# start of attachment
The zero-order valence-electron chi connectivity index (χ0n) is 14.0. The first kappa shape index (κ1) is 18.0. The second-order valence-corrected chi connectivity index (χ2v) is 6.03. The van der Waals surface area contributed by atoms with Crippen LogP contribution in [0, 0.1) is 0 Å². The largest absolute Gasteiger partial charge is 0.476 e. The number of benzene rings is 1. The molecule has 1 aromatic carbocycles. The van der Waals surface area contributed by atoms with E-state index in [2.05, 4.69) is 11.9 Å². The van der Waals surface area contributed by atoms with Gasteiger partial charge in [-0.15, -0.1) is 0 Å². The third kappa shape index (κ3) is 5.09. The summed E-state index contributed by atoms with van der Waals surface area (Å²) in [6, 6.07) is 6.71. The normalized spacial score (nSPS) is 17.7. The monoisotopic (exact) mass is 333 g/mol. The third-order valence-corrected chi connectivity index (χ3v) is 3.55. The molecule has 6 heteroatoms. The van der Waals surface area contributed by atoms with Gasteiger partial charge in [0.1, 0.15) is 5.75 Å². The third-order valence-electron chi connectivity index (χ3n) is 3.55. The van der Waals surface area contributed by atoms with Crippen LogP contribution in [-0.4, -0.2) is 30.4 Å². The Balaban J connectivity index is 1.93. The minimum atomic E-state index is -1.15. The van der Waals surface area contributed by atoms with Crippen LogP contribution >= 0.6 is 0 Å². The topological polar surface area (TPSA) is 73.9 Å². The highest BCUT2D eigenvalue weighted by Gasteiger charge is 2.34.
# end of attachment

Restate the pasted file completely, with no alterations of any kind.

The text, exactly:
The zero-order valence-electron chi connectivity index (χ0n) is 14.0. The first kappa shape index (κ1) is 18.0. The second-order valence-corrected chi connectivity index (χ2v) is 6.03. The van der Waals surface area contributed by atoms with Crippen LogP contribution in [0, 0.1) is 0 Å². The largest absolute Gasteiger partial charge is 0.476 e. The number of benzene rings is 1. The molecule has 1 aromatic carbocycles. The van der Waals surface area contributed by atoms with E-state index in [2.05, 4.69) is 11.9 Å². The van der Waals surface area contributed by atoms with Gasteiger partial charge in [-0.15, -0.1) is 0 Å². The third kappa shape index (κ3) is 5.09. The summed E-state index contributed by atoms with van der Waals surface area (Å²) in [6, 6.07) is 6.71. The normalized spacial score (nSPS) is 17.7. The monoisotopic (exact) mass is 333 g/mol. The third-order valence-corrected chi connectivity index (χ3v) is 3.55. The molecule has 6 heteroatoms. The van der Waals surface area contributed by atoms with Gasteiger partial charge in [0.1, 0.15) is 5.75 Å². The third-order valence-electron chi connectivity index (χ3n) is 3.55. The van der Waals surface area contributed by atoms with Crippen LogP contribution in [-0.4, -0.2) is 30.4 Å². The Balaban J connectivity index is 1.93. The minimum atomic E-state index is -1.15. The van der Waals surface area contributed by atoms with Crippen LogP contribution >= 0.6 is 0 Å². The topological polar surface area (TPSA) is 73.9 Å². The highest BCUT2D eigenvalue weighted by Gasteiger charge is 2.34.